The spirit of master storyteller and filmmaker Alfred Hitchcock will be revived once again in a new TV series under development, says Universal Cable Productions (UCP) in a new press release. UCP has created a deal with the Alfred Hitchcock Estate and Vermilion Entertainment to create Welcome to Hitchcock, an original anthology series similar in tone to the classic Alfred Hitchcock Presents.
"Long after his death, Alfred Hitchcock continues to be one of the most celebrated directors and visionaries in the world, a master manipulator of the macabre," explained Dawn Olmstead, Executive Vice President of Development, Universal Cable Productions. "We're honored that the Hitchcock Estate has put its trust in our studio to pay homage to his work."
Each episode of the original Alfred Hitchcock Presents series featured a different story with a different director that tried to emulate Hitchcock's style. These directors included Hitchcock himself, George Stevens Jr., Arthur Hiller, Stuart Rosenberg, Robert Stevenson, Robert Altman, and others. This new series will do the same, but it will focus on a single season-long mystery or crime story done in the classic Hitchcock style.
"Our grandfather always collaborated with the best and the brightest to help shape his vision," stated Katie O'Connell-Fiala on behalf of the Hitchcock Trust and MTK Corporation, which was founded by O'Connell-Fiala and her sisters, Mary O'Connell-Stone and Tere O'Connell-Carrubba. "We're confident that Universal Cable Productions will take great care in helping us to continue preserving his legacy."
Director Chris Columbus will serve as a producer for Welcome to Hitchcock, Vermilion's first project for scripted television, and will also direct the pilot episode.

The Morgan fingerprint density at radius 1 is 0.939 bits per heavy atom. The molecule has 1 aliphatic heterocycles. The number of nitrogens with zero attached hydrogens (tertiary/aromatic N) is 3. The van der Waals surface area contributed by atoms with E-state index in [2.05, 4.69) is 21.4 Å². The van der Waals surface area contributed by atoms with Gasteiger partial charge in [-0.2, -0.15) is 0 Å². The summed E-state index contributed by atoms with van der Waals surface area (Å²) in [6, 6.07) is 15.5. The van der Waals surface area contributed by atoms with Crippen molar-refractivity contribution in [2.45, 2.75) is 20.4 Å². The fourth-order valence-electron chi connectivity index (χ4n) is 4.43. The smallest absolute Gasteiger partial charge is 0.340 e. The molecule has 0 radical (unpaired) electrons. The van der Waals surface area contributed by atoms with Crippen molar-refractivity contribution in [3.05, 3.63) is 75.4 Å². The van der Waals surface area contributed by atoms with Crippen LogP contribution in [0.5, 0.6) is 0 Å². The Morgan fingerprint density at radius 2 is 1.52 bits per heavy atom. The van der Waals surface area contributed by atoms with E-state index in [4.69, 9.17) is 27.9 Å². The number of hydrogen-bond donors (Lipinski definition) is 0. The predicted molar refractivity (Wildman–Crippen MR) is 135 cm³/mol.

The creator of such powerful and popular films Psycho, Rear Window, Rebecca, and The Birds, Hitchcock is known for saying, "Always make the audience suffer as much as possible." His first film, Blackmail, was created in 1929 and is said to be the first British "talkie" film, according to Biography. In 1939, he left England for Hollywood. Before then, he created such classics as The Man Who Knew Too Much (1934) and The 39 Steps (1935). His first film in America was Rebecca in 1940, which won an Oscar for Best Picture.
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In 1955, Hitchcock created Alfred Hitchcock Presents, where he presented a greeting and end comment for each episode. The show ran for five years on CBS before moving to NBC for two, then back to CBS again for three more and back to NBC for the show's final two. The show was revived in 1985, five years after his death, with colorized introductions by Hitchcock from the original series but featured new stories. It was shown on NBC for two years before moving to the U.S. from 1987 to 1989.
Alfred Hitchcock directed more than 50 feature films in his 60-year career, and he made an uncredited cameo appearance in almost all of them. Over his lifetime, he received 50 Academy Award nominations from 16 of his movies but only won once. His last film was 1976's Family Plot.
Released in 1960, Psycho remains one of Hitchcock's most profitable films. Two sequels were produced after his death (Psycho II in 1983 and Psycho III in 1986) and a fourth (Psycho IV: The Beginning) was created for TV in 1990. In 1987, NBC produced the pilot Bates Motel (focusing on events that happened after the first two sequels) but the show was never picked up, but another series featuring the same name (focusing on the events that led up to Psycho) was created for A&E in 2014. In 1998, director Gus Van Sant set out to do a frame-by-frame remake of Psycho in color which received mixed review and low box office sales.
[Featured Image by Bob Dear/AP Images]